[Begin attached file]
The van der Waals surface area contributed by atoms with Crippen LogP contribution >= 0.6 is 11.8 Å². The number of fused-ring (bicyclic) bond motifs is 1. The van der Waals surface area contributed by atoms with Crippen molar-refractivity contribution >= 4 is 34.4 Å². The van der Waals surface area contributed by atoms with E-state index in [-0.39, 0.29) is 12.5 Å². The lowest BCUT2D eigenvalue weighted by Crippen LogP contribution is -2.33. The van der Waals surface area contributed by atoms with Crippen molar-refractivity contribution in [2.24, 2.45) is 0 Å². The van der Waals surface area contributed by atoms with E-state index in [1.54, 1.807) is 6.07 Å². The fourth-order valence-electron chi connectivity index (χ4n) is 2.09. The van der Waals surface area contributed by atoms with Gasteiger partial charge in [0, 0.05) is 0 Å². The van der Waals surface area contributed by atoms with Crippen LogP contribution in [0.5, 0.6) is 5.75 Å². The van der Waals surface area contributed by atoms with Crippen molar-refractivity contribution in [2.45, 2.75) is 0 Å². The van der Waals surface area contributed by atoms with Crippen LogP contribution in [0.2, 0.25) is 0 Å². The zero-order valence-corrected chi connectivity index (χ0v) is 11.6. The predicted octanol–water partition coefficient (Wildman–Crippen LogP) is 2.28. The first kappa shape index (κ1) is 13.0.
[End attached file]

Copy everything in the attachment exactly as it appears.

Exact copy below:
The van der Waals surface area contributed by atoms with Crippen LogP contribution >= 0.6 is 11.8 Å². The number of fused-ring (bicyclic) bond motifs is 1. The van der Waals surface area contributed by atoms with Crippen molar-refractivity contribution >= 4 is 34.4 Å². The van der Waals surface area contributed by atoms with E-state index in [-0.39, 0.29) is 12.5 Å². The lowest BCUT2D eigenvalue weighted by Crippen LogP contribution is -2.33. The van der Waals surface area contributed by atoms with Crippen molar-refractivity contribution in [2.24, 2.45) is 0 Å². The van der Waals surface area contributed by atoms with E-state index in [1.54, 1.807) is 6.07 Å². The fourth-order valence-electron chi connectivity index (χ4n) is 2.09. The van der Waals surface area contributed by atoms with Gasteiger partial charge in [0, 0.05) is 0 Å². The van der Waals surface area contributed by atoms with Crippen LogP contribution in [0.5, 0.6) is 5.75 Å². The van der Waals surface area contributed by atoms with Crippen molar-refractivity contribution in [2.45, 2.75) is 0 Å². The van der Waals surface area contributed by atoms with Crippen LogP contribution in [0.2, 0.25) is 0 Å². The zero-order valence-corrected chi connectivity index (χ0v) is 11.6. The predicted octanol–water partition coefficient (Wildman–Crippen LogP) is 2.28. The first kappa shape index (κ1) is 13.0.